Monday Nov 20, 2006

Filebench: Request For Enhancements<

The time has come to get Filebench cleaned up (I can't use the word "Productised", I just can't) and this task has fallen to me. Filebench, for those of you not aware is an I/O load-generation framework for simulating the effect of applications on file systems. - its an open source project hosted on Sourceforge and is used a lot within Sun for research, benchmarking and product development. I've been asked to tidy it up, document it and generally give it some love.

There are two real reasons why Filebench is a good thing. Firstly its cheap. Setting up and running some of the industry standard benchmarks (and all application stacks) consumes an enormous amount of engineering time that could be better spent thinking great thoughts, or snowboarding. Filebench gives you back this time. Secondly it provides a language to express the conversation between an application and its persistence layer (what we used to call "storage" before those Java fiends got hold of it). The semantics of this language are very rich and have taken a lot of thought - they might not be right yet - but we can express workloads that mimic real applications without the expense of real applications. How we transfer that converation from the "Record" button (i.e a trace) to "Play" (i.e a workload) is a topic which seems to have kept a lot of academics and others from their snowboards but I'll come back to their endeavours in a future blog.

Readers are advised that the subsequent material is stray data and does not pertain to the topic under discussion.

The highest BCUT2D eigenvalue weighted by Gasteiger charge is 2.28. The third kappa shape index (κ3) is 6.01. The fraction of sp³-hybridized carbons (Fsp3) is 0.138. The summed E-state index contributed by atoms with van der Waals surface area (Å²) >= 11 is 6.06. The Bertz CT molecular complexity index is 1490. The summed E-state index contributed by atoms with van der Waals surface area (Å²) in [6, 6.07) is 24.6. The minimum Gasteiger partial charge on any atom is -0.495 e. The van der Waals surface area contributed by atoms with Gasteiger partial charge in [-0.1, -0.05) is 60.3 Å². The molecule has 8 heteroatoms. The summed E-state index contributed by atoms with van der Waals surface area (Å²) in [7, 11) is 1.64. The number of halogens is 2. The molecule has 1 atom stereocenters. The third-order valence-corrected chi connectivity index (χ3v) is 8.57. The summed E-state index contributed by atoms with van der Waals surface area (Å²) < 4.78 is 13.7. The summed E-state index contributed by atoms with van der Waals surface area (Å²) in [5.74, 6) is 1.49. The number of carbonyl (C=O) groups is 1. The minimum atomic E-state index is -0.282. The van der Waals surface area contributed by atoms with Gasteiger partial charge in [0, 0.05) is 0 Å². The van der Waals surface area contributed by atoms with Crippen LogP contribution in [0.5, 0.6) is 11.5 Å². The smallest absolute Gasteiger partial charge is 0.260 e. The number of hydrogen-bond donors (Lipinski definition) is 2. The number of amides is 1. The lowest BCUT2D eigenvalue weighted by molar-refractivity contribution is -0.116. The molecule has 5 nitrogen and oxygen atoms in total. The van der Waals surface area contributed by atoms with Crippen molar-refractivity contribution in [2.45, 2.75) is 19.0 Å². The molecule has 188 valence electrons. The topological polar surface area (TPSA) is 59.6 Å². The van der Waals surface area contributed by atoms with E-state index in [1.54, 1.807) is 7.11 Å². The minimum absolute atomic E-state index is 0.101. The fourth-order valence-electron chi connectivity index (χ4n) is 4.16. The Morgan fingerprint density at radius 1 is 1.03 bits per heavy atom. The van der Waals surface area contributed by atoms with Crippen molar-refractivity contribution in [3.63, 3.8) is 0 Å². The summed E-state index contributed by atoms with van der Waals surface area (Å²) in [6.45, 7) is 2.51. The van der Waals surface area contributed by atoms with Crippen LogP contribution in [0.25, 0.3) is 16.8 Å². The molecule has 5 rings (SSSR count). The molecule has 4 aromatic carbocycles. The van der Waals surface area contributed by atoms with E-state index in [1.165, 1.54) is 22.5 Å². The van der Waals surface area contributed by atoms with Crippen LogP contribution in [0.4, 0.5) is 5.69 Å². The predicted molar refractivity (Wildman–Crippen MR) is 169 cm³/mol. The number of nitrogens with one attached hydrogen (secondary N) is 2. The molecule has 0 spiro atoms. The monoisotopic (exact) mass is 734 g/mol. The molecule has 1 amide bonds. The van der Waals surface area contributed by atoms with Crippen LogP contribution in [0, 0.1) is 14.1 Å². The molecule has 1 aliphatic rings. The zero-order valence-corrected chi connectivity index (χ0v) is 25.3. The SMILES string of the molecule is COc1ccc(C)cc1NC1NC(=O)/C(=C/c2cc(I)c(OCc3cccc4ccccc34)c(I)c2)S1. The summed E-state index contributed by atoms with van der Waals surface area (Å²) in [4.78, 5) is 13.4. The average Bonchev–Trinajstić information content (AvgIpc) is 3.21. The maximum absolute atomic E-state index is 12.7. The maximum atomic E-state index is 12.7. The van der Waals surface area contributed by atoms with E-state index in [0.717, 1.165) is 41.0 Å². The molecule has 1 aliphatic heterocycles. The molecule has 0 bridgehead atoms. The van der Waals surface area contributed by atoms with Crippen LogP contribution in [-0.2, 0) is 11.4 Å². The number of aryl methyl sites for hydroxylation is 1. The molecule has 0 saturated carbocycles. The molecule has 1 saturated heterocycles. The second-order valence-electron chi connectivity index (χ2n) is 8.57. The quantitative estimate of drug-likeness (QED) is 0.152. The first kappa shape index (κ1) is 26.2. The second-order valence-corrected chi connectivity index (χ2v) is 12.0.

Whats on The ToDo List?

There are quite a few things on my "To Do" list for Filebench which have been put on it people using it in Sun, our customers and the wider community. Here's what I have:

  • A User guide. There is currently no documentation for Filebench. This was cited as the greatest barrier to wider adoption by people I talked to when I presented at the UKCMG conference earlier in the year.
  • Multi-client functionality. It needs to work in environments such as clusters, grids, and with proxy filesystems such as CIFS, NFSv3 (and 4) and others such as QFS and SANergy
  • Work with block devices. We need this to play with iSCSI, apart from anything else.
  • Creation of community site to support further development: It would be good to have more fully formed website and wiki to support Filebench. Sourceforge offers support for this but its all a bit bare-bones at present.
  • Tidying up of stable ports to Linux and Microsoft. There are currently ports to these operating systems but they are not entirely stable or properly tested and documented. It is not yet clear whether a Microsoft port should utilise the native C environment or a Microsoft supplied or third party Posix emulation layer.
  • General fixing of minor bugs, integrating a backlog of existing bug-fixes, attending to RFEs and so forth.

Anything Else?

If you want to add to this list (or indeed, take things from it; the joy of Open development) your first stop is either mailing me (dominic dot kay at gmail dot com) or the Open Solaris Performance Alias.

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